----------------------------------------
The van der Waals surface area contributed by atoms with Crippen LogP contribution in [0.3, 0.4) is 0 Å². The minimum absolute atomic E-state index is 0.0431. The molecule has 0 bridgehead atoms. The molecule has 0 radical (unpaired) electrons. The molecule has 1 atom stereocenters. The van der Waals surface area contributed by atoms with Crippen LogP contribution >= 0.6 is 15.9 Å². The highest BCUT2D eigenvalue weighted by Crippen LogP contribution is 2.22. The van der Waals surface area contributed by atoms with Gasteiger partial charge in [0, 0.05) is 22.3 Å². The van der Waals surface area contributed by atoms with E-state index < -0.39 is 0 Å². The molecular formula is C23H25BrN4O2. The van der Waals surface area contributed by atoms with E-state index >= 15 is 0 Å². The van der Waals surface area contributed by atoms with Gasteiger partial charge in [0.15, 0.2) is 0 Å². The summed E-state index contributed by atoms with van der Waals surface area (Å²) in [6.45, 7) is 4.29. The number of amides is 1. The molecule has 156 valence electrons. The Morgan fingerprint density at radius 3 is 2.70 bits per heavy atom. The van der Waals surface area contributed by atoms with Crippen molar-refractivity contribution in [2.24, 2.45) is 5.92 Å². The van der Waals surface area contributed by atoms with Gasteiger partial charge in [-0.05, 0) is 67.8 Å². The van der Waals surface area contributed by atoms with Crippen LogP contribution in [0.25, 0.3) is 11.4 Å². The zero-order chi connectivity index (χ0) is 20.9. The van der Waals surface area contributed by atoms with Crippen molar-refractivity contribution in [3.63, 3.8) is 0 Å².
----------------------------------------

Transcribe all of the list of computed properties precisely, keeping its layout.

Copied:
The van der Waals surface area contributed by atoms with Crippen LogP contribution in [0.3, 0.4) is 0 Å². The minimum absolute atomic E-state index is 0.0431. The molecule has 0 bridgehead atoms. The molecule has 0 radical (unpaired) electrons. The molecule has 1 atom stereocenters. The van der Waals surface area contributed by atoms with Crippen LogP contribution >= 0.6 is 15.9 Å². The highest BCUT2D eigenvalue weighted by Crippen LogP contribution is 2.22. The van der Waals surface area contributed by atoms with Gasteiger partial charge in [0, 0.05) is 22.3 Å². The van der Waals surface area contributed by atoms with E-state index < -0.39 is 0 Å². The molecular formula is C23H25BrN4O2. The van der Waals surface area contributed by atoms with E-state index >= 15 is 0 Å². The van der Waals surface area contributed by atoms with Gasteiger partial charge in [0.15, 0.2) is 0 Å². The summed E-state index contributed by atoms with van der Waals surface area (Å²) in [6.45, 7) is 4.29. The number of amides is 1. The molecule has 156 valence electrons. The Morgan fingerprint density at radius 3 is 2.70 bits per heavy atom. The van der Waals surface area contributed by atoms with Crippen molar-refractivity contribution in [2.24, 2.45) is 5.92 Å². The van der Waals surface area contributed by atoms with Gasteiger partial charge in [-0.05, 0) is 67.8 Å². The van der Waals surface area contributed by atoms with Crippen LogP contribution in [0.25, 0.3) is 11.4 Å². The zero-order chi connectivity index (χ0) is 20.9. The van der Waals surface area contributed by atoms with Crippen molar-refractivity contribution in [3.63, 3.8) is 0 Å².